Res ipsa loquitur is a rule of evidence that allows the plaintiff in a personal injury lawsuit to prove that the defendant was negligent without direct proof that the defendant was at fault. It is useful in many cases because, under certain circumstances, it is obvious that negligence was involved in an injury, yet impossible to prove negligence directly.

Res ipsa loquitur applies when the circumstances of the case lead to the conclusion that an accident would not have happened if someone had not been negligent. 

To win an ordinary negligence claim, you must prove the following four elements:  

  • The defendant owed the injured party a duty of care: 
  • The defendant breached their duty; 
  • The injured party suffered physical injury; and 
  • The defendant’s negligence caused the injury. 

These elements differ somewhat for a res ipsa loquitur claim (see below).

Examples of Circumstances That Might Invoke Res Ipsa Loquitur

The following circumstances, and circumstances like it, have provided the basis for successful res ipsa loquitur claims in many past cases:

  1. A hotel guest dies in a fire because a fire alarm malfunctioned.
  2. The plaintiff suffers injury when a consumer product malfunctions due to a defect.
  3. A patient discovers after surgery that a surgeon’s scalpel is inside their body.
  4. The plaintiff suffers a head injury after a falling object hits them on the head.
  5. A person suffers bone fractures in a car accident due to a malfunctioning auto part.

These are only examples. Many other scenarios can invoke res ipsa loquitur.

To prove negligence using res ipsa loquitur, you must prove each of the following legal elements:

  1. The accident would not have occurred unless someone was negligent.
  2. The defendant was in sole control of the instrumentality that caused the accident (a factory that manufactured a defective product, for example).
  3. The plaintiff did not contribute to the cause of the injury.

You must prove all three of these elements to establish that the defendant was negligent.

Proving Res Ipsa Loquitur Is Not Necessarily Enough To Win

Proving res ipsa loquitur puts the other side on the defensive, but it is not enough to win all by itself. All it does is shift the burden of proof for negligence to the defendant.

The Shifting of the Burden of Proof

Normally, the plaintiff (the person filing a lawsuit) must prove their allegation. If they allege that the defendant was negligent, for example, they must prove this allegation with a “preponderance of the evidence,” which is a “more likely than not” standard.

Once the plaintiff establishes res ipsa loquitur, however, the burden of proof shifts to the defendant. Now the defendant must prove that they were NOT negligent. As a practical matter, this can be very difficult to do. Nevertheless, defendants sometimes manage to prove that they were not negligent. The “preponderance of the evidence” standard applies to defendants as well as plaintiffs.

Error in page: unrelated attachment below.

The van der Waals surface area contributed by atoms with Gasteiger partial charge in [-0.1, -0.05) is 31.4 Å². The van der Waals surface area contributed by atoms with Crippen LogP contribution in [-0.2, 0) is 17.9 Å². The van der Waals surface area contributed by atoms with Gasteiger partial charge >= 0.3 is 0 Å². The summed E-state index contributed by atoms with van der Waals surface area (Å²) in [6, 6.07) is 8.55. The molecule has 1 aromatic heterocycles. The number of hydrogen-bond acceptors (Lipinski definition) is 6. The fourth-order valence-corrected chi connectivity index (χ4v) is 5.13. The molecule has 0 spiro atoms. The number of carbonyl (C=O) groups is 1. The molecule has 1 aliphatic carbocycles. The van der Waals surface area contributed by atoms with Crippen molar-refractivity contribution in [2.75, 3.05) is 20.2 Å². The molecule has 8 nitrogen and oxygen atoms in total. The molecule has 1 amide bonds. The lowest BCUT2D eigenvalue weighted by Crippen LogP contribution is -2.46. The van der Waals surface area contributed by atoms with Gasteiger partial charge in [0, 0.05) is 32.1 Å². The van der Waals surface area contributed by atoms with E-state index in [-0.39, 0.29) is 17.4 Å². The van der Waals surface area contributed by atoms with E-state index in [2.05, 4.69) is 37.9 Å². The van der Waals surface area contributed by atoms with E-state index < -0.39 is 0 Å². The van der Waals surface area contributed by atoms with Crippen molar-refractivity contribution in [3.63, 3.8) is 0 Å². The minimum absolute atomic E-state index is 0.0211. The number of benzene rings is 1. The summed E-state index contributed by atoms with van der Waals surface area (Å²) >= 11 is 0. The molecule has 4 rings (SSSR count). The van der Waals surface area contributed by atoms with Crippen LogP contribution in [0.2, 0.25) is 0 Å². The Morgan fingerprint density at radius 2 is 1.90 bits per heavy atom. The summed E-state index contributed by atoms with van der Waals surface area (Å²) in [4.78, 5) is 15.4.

Proving Damages

Proving negligence is not enough to win a personal injury case. You must also prove that you suffered physical harm. Since you will be asking for monetary damages, you must prove the value of that harm in dollars and cents. 

This might be easy regarding tangible losses such as medical expenses. It can get more difficult, however, when you are trying to prove intangible losses such as pain and suffering. 

Proving Causation

Once you prove damages, you must also prove that the defendant’s negligence was the cause of your damages. This proof involves two aspects. First, you must prove that your injuries would not have occurred without the defendant’s negligence. 

Second, you must prove that the connection between the defendant’s negligence and the harm you suffered was direct enough that the defendant should have foreseen the accident.

If you or a loved one have suffered an injury that you believe might be the fault of someone else, it’s important to speak with a qualified personal injury lawyer as soon as possible. They can help you understand your rights, evaluate your case, and guide you through the process of seeking compensation.

Contact the Clearwater Personal Injury Law Firm of Roman Austin Personal Injury Lawyers for Help Today

For more information, please contact the legal team of Roman Austin Personal Injury Lawyers for a free initial consultation with a personal injury lawyer in Clearwater. We have four convenient locations in Florida: Clearwater, New Port Richey, and Tampa.

We serve throughout Pinellas County, Hillsborough County, Pasco County, and its surrounding areas:

Roman Austin Personal Injury Lawyers – Clearwater Office
1811 N. Belcher Road, Suite I-1
Clearwater, FL 33765
(727) 787-2500

Roman Austin Personal Injury Lawyers – Congress Ave Office
2360 Congress Avenue
Clearwater, FL 33763
(727) 591-5610

Roman Austin Personal Injury Lawyers – Tampa Office
6601 Memorial Hwy Suite 202
Tampa, FL 33615
(813) 686-7588

Roman Austin Personal Injury Lawyers – New Port Richey Office
2515 Seven Springs Blvd.
New Port Richey, FL, 34655
(727) 815-8442